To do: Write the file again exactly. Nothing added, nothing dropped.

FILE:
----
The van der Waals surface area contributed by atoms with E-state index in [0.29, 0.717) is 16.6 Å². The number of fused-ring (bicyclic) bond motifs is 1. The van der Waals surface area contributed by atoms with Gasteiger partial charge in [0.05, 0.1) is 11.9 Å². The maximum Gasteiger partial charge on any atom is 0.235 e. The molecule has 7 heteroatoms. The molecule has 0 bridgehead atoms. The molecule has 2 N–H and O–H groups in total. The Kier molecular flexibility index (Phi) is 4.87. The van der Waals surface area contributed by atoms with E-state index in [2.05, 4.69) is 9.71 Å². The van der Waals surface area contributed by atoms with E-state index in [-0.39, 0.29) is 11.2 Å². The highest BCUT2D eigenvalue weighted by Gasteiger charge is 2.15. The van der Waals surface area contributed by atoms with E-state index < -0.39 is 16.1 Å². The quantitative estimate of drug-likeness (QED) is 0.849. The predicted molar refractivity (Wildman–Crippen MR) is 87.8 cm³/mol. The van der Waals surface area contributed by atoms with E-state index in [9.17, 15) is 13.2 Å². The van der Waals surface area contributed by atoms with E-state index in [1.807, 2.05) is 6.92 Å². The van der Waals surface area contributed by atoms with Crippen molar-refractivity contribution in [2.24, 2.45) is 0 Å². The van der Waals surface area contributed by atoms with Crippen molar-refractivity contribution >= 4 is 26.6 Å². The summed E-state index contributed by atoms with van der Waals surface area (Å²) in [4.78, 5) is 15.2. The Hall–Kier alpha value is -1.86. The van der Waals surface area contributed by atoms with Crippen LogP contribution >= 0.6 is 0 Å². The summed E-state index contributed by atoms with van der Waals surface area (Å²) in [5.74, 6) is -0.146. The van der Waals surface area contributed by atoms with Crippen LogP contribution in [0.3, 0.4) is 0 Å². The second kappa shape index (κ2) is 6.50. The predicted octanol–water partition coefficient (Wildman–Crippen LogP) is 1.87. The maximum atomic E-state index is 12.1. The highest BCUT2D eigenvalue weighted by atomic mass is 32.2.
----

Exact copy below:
The van der Waals surface area contributed by atoms with E-state index in [0.29, 0.717) is 16.6 Å². The number of fused-ring (bicyclic) bond motifs is 1. The van der Waals surface area contributed by atoms with Gasteiger partial charge in [0.05, 0.1) is 11.9 Å². The maximum Gasteiger partial charge on any atom is 0.235 e. The molecule has 7 heteroatoms. The molecule has 0 bridgehead atoms. The molecule has 2 N–H and O–H groups in total. The Kier molecular flexibility index (Phi) is 4.87. The van der Waals surface area contributed by atoms with E-state index in [2.05, 4.69) is 9.71 Å². The van der Waals surface area contributed by atoms with E-state index in [-0.39, 0.29) is 11.2 Å². The highest BCUT2D eigenvalue weighted by Gasteiger charge is 2.15. The van der Waals surface area contributed by atoms with E-state index < -0.39 is 16.1 Å². The quantitative estimate of drug-likeness (QED) is 0.849. The predicted molar refractivity (Wildman–Crippen MR) is 87.8 cm³/mol. The van der Waals surface area contributed by atoms with E-state index in [9.17, 15) is 13.2 Å². The van der Waals surface area contributed by atoms with E-state index in [1.807, 2.05) is 6.92 Å². The van der Waals surface area contributed by atoms with Crippen molar-refractivity contribution in [2.24, 2.45) is 0 Å². The van der Waals surface area contributed by atoms with Crippen molar-refractivity contribution >= 4 is 26.6 Å². The summed E-state index contributed by atoms with van der Waals surface area (Å²) in [4.78, 5) is 15.2. The Hall–Kier alpha value is -1.86. The van der Waals surface area contributed by atoms with Crippen LogP contribution >= 0.6 is 0 Å². The summed E-state index contributed by atoms with van der Waals surface area (Å²) in [5.74, 6) is -0.146. The van der Waals surface area contributed by atoms with Crippen LogP contribution in [0.3, 0.4) is 0 Å². The second kappa shape index (κ2) is 6.50. The predicted octanol–water partition coefficient (Wildman–Crippen LogP) is 1.87. The maximum atomic E-state index is 12.1. The highest BCUT2D eigenvalue weighted by atomic mass is 32.2.